If you'd like more of a sense of what journalists in Iraq are up against, check out these two blogs written by Iraqi journalists, 'Shut up you fat whiner!
' by Salam Pax (the original 'Baghdad Blogger', an NUJ member who often works for UK outlets) and one of his favourite blogs, 'Iraqi Screen
', by Ishtar who posts regularly on stories she hears in her work as a journalist in and around Baghdad.http://justzipit.blogspot.com/http://iraqiscreen.blogspot.com/
Where the web leads...
The Guardian has as of today switched its editorial cycle for paper and site back to front. Now the site gets stories first, as and when they happen, rather than waiting for the paying customers to catch up - an integrated media brand on- and offline, as opposed to a paper with a nice website.
Kim Fletcher's nice MediaGuardian (yes, in the paper...) summary of the far-ranging implications of the changes is worth a peek - "Has a reader more right to insult a writer on the Comment is Free website when he has paid 70p for the paper or clicked on the website for nothing?": http://media.guardian.co.uk/mediaguardian/story/0,,1795194,00.html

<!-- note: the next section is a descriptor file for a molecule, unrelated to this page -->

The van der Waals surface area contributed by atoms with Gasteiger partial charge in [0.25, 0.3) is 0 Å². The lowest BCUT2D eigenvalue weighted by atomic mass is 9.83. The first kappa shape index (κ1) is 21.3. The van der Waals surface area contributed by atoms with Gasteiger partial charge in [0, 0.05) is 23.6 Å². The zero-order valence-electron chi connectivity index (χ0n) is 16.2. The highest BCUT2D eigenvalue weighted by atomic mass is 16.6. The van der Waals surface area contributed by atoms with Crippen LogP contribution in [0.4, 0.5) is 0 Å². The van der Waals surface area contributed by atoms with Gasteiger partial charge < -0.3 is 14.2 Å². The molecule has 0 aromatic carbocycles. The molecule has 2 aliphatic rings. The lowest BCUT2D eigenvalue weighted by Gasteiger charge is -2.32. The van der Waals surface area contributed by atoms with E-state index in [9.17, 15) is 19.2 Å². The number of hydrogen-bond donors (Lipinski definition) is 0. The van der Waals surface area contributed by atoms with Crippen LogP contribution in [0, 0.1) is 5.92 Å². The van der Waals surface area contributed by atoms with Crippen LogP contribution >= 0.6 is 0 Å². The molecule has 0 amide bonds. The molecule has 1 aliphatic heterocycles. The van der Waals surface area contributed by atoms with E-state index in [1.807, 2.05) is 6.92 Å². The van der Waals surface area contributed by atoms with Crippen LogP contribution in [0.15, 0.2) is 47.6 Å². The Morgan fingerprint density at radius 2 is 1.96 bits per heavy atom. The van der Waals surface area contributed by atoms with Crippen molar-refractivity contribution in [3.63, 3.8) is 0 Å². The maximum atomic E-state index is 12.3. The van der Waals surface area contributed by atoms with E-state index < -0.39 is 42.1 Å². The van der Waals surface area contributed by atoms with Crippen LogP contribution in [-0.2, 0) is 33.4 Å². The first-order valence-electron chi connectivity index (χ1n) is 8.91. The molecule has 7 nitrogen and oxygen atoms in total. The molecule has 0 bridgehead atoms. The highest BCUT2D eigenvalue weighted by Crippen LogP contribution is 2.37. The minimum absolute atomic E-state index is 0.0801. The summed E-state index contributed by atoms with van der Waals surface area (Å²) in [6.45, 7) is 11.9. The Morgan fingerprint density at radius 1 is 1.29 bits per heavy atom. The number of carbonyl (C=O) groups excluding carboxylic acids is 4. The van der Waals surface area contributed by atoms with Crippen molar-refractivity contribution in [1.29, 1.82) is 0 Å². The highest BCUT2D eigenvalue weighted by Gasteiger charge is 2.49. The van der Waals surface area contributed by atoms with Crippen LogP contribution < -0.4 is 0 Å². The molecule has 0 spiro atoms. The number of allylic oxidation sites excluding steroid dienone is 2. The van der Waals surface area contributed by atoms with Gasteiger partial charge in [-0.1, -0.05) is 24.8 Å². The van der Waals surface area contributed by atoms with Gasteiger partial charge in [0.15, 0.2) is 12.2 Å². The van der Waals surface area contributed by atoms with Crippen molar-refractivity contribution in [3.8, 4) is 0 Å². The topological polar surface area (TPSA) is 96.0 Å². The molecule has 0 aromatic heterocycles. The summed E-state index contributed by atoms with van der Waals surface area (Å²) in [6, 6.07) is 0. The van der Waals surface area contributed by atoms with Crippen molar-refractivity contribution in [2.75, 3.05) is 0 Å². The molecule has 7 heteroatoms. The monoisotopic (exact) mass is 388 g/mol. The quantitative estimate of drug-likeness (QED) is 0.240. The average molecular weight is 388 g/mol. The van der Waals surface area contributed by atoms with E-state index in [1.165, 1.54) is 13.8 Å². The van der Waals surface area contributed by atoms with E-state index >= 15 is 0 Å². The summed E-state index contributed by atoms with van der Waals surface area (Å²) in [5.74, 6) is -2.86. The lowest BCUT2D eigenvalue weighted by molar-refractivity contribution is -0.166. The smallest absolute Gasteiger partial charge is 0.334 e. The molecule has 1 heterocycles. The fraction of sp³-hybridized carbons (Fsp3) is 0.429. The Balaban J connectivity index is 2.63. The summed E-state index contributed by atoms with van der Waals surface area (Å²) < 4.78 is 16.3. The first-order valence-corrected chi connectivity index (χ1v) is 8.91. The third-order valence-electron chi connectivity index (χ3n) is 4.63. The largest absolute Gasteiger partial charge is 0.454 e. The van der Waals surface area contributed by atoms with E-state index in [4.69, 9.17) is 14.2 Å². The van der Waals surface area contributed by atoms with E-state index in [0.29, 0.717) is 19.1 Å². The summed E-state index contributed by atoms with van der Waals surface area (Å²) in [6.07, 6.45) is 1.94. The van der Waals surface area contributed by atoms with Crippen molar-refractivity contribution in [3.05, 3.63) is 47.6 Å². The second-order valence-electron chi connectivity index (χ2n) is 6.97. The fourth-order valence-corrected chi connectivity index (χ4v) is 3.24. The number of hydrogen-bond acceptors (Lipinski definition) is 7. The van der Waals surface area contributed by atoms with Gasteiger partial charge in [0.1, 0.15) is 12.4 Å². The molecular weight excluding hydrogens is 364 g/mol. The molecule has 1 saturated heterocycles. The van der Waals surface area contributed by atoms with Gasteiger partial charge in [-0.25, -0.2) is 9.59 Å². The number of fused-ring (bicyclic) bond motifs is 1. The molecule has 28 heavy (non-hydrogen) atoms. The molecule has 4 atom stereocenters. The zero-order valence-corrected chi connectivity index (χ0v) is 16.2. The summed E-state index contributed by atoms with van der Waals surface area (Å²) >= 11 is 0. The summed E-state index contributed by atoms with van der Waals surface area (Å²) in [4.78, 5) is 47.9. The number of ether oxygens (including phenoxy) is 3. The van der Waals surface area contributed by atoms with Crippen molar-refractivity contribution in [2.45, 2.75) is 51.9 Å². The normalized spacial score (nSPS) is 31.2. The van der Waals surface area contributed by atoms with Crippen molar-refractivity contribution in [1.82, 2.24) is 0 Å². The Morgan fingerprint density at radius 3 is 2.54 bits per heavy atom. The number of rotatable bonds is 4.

The Content is dead! Long live the Content!
To the plush surroundings of the Royal Society's Great Hall this Tuesday for NMK's Content2.0 conference
. Content it would seem is no longer King, but some kind of revolutionary squatter, ready to pack bags and move on to wherever looks more fun. A really interesting series of presentations which kept a pretty diverse audience engaged, but of particular interest to us NMers were the morning sessions. Adriana Cronin-Lukas posited that new media should be seen as merely a modernising of traditional media - same attitudes with a nice new interface - and not be lumped in with the emergent 'social media'. Showing a nice photo slide of cleaner-birds on hippos, she suggested the two would remain distinct but connected, with social media a parasite on new/trad media, and the two in a symbiotic relationship with potential benefit on both sides.
Jemima's live reporting from the day on the paidContent.org blog makes for interesting reading: http://www.paidcontent.org/c/content-20/
Slow boat from China?